results for "french"
Smitten Kitchen (2)
Farmgirl Fare (1)
This dish of delicate veal, butter and more butter, cream and carrots consistently ranks in the top ten when the French are surveyed about their favorite dishes. This recipe comes from author Alexander Lobrano, who wrote about the dish for our 150th issue.
We based the recipe for this elegant braise of caramelized veal ribs served with sautéed artichoke hearts on one from chef Frédéric Thevenet of Aux Lyonnais. To make it, ask your butcher to cut a bone-in veal breast into six individual ribs and reserve the trimmings.
This Alsatian dish of white-fleshed fish and wine-braised sauerkraut comes with a creamy riesling sauce.
This dish was created by chef Eric Ripert of Le Bernardin in Manhattan.
This dish is prepared with a luminous wine from Jurançon.
This recipe comes from author and part-time rooster raiser, Joe Gracey.
This recipe called for browning the duck whole, but we prefer to cut the duck into pieces because they brown more evenly.
Chef Michel Bourdin created this dish in honor of Queen Elizabeth II, in celebration of the Silver Jubilee of her reign, in 1977.
True veal noisettes are pieces of the loin; this imaginative dish mimics them with long-cooked veal shanks tied in leeks.
A surprisingly simple dish of beef and roasted potatoes comes alive with just a drizzle of pepper-infused oil.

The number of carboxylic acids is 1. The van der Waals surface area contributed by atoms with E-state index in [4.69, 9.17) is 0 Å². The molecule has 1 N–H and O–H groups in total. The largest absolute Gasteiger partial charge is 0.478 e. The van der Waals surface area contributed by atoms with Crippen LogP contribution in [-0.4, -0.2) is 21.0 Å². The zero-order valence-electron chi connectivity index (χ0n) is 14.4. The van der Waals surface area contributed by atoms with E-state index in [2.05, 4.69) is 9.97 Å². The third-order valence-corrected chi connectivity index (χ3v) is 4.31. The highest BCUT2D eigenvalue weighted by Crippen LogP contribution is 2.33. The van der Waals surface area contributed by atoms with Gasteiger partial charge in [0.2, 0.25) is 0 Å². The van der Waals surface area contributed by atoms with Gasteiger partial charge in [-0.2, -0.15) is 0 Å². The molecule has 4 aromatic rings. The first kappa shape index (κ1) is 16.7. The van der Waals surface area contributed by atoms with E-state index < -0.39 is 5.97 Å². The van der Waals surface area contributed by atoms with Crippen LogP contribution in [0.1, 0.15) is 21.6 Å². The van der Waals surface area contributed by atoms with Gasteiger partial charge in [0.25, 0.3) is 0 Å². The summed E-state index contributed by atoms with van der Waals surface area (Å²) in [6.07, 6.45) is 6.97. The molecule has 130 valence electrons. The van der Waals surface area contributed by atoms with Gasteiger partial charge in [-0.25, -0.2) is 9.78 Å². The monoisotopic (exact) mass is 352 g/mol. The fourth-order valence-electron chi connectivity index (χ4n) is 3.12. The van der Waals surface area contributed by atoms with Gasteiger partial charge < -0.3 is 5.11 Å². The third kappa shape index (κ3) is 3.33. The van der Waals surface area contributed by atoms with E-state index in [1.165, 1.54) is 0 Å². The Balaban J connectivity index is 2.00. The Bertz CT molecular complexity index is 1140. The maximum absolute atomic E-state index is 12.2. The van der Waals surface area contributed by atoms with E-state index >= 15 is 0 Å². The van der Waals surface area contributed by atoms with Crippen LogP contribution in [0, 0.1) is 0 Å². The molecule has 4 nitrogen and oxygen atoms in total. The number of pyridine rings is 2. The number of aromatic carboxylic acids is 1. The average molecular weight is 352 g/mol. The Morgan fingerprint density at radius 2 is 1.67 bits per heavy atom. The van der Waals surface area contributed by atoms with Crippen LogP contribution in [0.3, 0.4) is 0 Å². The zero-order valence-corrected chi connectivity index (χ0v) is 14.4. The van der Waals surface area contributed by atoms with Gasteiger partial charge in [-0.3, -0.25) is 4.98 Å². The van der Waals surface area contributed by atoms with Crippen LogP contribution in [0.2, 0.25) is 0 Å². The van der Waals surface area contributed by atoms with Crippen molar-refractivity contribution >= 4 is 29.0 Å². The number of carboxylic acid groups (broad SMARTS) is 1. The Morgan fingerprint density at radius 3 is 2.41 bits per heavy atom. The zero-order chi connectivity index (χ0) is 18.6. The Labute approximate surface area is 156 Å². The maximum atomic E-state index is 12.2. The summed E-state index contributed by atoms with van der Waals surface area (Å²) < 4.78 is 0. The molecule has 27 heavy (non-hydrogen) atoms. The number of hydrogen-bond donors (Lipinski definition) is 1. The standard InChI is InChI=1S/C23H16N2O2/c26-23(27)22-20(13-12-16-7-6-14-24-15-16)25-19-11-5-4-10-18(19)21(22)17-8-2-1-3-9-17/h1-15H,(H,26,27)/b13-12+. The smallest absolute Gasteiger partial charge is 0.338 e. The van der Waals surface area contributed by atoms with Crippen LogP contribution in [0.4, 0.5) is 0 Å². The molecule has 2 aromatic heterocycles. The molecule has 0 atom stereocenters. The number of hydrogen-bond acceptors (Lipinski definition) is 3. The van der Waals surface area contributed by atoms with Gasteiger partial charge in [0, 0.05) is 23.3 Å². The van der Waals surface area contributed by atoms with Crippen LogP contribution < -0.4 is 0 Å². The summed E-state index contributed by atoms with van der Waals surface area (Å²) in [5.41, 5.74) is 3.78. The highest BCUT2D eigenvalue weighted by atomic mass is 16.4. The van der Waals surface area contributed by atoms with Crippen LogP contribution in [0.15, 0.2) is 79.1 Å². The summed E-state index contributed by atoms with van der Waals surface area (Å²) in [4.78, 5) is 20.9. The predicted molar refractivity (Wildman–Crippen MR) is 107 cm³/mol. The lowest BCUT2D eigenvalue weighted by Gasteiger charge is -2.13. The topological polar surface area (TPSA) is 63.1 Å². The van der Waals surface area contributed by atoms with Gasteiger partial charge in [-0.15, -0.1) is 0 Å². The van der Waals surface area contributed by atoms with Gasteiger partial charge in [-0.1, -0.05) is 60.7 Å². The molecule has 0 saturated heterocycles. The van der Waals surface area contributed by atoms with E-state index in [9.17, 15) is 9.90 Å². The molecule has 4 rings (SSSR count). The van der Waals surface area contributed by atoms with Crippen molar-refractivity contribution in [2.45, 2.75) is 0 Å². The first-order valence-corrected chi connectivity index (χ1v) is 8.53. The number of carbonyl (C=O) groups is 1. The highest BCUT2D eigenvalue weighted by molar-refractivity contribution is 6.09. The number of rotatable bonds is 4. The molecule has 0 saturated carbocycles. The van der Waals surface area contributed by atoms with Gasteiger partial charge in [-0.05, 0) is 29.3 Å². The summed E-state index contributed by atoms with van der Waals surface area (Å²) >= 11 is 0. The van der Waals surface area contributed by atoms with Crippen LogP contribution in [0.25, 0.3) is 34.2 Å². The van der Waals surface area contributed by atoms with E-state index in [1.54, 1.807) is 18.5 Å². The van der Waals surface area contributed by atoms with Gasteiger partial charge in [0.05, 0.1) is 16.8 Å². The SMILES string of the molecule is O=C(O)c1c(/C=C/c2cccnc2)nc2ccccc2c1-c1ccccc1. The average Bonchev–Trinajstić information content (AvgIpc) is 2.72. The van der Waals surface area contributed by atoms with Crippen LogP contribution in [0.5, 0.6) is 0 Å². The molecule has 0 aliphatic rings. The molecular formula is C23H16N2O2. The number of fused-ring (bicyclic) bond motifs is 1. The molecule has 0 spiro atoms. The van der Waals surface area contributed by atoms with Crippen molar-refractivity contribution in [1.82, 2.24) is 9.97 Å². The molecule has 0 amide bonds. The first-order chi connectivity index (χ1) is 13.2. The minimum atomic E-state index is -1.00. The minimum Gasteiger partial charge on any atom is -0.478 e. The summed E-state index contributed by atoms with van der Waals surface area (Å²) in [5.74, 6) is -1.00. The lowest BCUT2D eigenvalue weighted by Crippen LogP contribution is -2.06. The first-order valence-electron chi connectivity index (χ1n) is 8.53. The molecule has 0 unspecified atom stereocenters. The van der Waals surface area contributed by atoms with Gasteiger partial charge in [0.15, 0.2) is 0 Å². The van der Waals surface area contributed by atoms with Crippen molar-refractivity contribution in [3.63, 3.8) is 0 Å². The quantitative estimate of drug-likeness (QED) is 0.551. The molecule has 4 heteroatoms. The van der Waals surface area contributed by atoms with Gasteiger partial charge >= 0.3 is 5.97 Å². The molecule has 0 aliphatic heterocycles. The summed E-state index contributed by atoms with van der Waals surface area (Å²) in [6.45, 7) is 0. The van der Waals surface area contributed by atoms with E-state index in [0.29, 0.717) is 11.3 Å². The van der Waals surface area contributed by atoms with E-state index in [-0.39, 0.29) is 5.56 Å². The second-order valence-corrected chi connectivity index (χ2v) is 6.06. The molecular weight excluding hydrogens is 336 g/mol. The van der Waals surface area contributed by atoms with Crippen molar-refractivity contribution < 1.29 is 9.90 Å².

Celebrated chef Jean-Louis Palladin developed this recipe especially for SAVEUR.
Chef Bernard Picolet made us this bistro classic the old-fashioned way.
Rabbit is easily found throughout Haute Provence, making it a staple of the local cuisine.
In Lawton Mackall's Knife and Fork in New York (Doubleday & Company, 1949), chicken divan is described as a "runaway success dish year in, year out…sliced chicken breast on broccoli in a sherry-laced sauce of cheese and cream, browned and brought to table bubbling hot." Continue...
This is Gérard Chave's adaptation of a classic Alain Chapel dish. Bresse chicken is not available here; use the best quality of chicken you can find.
Rich and flavorful cream sauce, pungent and earthy black truffles—need we say more?!
Terence Conran used a poulet de Bresse—a plump, blue-footed chicken from Burgundy—for this dish, but a good free-range chicken tastes good, too.
In the hands of the Apicius kitchen staff, careful peeling and precision dicing transform fruits and vegetables into the mixture of tiny flavor-filled jewels known as a brunoise.